City taking bids for Hickory Grove demolition

Project could begin before the end of the year

Jeff Helfrich
Posted 11/1/21

The City of Rochelle began taking bids recently for the demolition of Hickory Grove, City Manager Jeff Fiegenschuh said.

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City taking bids for Hickory Grove demolition

Project could begin before the end of the year

Posted

ROCHELLE — The City of Rochelle began taking bids recently for the demolition of Hickory Grove, City Manager Jeff Fiegenschuh said. 

The city purchased the Hickory Grove property in early 2020 for $1 with the intention of demolishing it and developing the property. Before the pandemic and unforeseen issues with the building, the city hoped demolition would take place last year. It applied for and received a $350,000 Rebuild Illinois grant for the project. 

The city had to go through environmental reviews for the grant and wait for it to be formally announced, which occurred about a month ago, Fiegenschuh said. An access agreement with the Comfort Inn was approved by the city council to separate Hickory Grove properly from the hotel next door. Land swaps were done involving a future pool for the hotel and parking spots that will go to the city. 

“There were other little things as well and they’re all worked out,” Fiegenschuh said. “We’re taking demolition bids. We have four companies who have reached out that are interested so far. We hope to have a good bid for the city council to approve at its Nov. 22 meeting. We’ll have to sign all the documents and I’d hope we’d start to see movement on a demolition within a month of that if the weather allows.”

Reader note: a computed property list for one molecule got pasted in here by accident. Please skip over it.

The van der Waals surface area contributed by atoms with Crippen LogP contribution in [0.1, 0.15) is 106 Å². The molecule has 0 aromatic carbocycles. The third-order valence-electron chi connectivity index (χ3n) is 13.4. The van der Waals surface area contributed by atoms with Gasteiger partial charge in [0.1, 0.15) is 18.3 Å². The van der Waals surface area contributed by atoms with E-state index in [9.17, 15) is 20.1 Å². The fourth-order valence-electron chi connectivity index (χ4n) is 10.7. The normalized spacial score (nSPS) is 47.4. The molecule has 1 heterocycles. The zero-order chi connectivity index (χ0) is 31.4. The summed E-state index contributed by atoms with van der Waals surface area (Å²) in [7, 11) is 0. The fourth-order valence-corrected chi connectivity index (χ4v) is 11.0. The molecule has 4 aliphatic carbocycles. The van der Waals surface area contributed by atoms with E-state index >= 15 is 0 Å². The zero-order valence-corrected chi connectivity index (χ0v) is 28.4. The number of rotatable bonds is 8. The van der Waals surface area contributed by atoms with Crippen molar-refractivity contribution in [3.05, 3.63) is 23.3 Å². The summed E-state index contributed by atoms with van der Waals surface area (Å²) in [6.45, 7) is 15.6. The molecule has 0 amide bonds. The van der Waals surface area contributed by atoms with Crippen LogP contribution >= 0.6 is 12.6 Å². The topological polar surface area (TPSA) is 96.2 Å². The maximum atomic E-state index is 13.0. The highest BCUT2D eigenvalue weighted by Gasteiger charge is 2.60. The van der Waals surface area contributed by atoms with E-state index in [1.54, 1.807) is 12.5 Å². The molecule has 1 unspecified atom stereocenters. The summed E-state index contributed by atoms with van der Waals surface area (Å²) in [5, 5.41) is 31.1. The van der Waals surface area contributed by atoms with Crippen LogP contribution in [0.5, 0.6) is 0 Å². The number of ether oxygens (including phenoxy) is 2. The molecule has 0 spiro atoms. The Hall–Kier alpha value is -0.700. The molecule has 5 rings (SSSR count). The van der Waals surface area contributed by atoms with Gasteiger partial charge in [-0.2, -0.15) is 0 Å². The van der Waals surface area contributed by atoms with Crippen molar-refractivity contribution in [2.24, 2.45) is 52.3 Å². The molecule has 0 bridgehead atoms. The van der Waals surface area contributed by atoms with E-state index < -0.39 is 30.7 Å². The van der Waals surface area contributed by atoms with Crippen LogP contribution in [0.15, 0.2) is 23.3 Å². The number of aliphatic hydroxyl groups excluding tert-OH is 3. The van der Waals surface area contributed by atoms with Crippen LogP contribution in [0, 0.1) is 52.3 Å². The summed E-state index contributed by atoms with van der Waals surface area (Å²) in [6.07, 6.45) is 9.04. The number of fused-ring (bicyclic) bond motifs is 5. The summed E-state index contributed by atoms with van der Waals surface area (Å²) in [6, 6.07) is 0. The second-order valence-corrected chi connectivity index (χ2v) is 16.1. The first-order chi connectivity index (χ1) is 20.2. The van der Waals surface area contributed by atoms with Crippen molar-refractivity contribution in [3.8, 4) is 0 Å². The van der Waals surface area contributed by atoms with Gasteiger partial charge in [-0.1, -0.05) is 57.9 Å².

Fiegenschuh said he was unsure of what the cost of the demolition could be and declined to guess at a potential number. 

In the past, the city manager has said the inner workings of the building are “very disjointed” and there are multiple electrical and HVAC systems inside. That and its connection to the hotel could make for an interesting demolition, but Fiegenschuh said he’s confident in how it will go. 

“You always worry about how a building like that could come down, because it has shared entrances with other facilities,” Fiegenschuh said. “But we have a great engineering firm and I’m confident everything will be OK with it coming down, but we may find issues we didn’t know about before.”

Fiegenschuh has also said in the past that there are developers that have reached out with interest in the site once it's demolished. He said while the city doesn’t want to get too ahead of itself before demolition, those official conversations on development could start in the spring or summer. 

Past developers that have reached out had interest in businesses that could help address housing and retail needs in town, Fiegenschuh said in recent months. 

“We’ll request proposals for development and see what’s out there,” Fiegenschuh said Tuesday. “We want the highest quality, best use for that location because it’s so visible and an important part of our town.”

Even before the city purchased Hickory Grove and began making moves to get it demolished, Fiegenschuh attended Ogle County Civic Center Authority (OCCCA) board meetings, which was under the Ogle County Board umbrella. That board previously owned and oversaw the building. 

OCCCA was a volunteer group that Fiegenschuh praised for doing “the best it could” in trying to stay open for years with little funding. The city decided to purchase the site so it could control it and likely would’ve had to deal with it later if it was abandoned. 

Fiegenschuh said putting the demolition project out for bid was a good feeling.

“It feels like I can breathe again,” Fiegnschuh said. “I’m super excited. Once I started as city manager in 2017, I attended OCCCA meetings and that group worked so hard to keep it going. But it wasn’t a viable facility. We’ve spent so much staff time on this since.”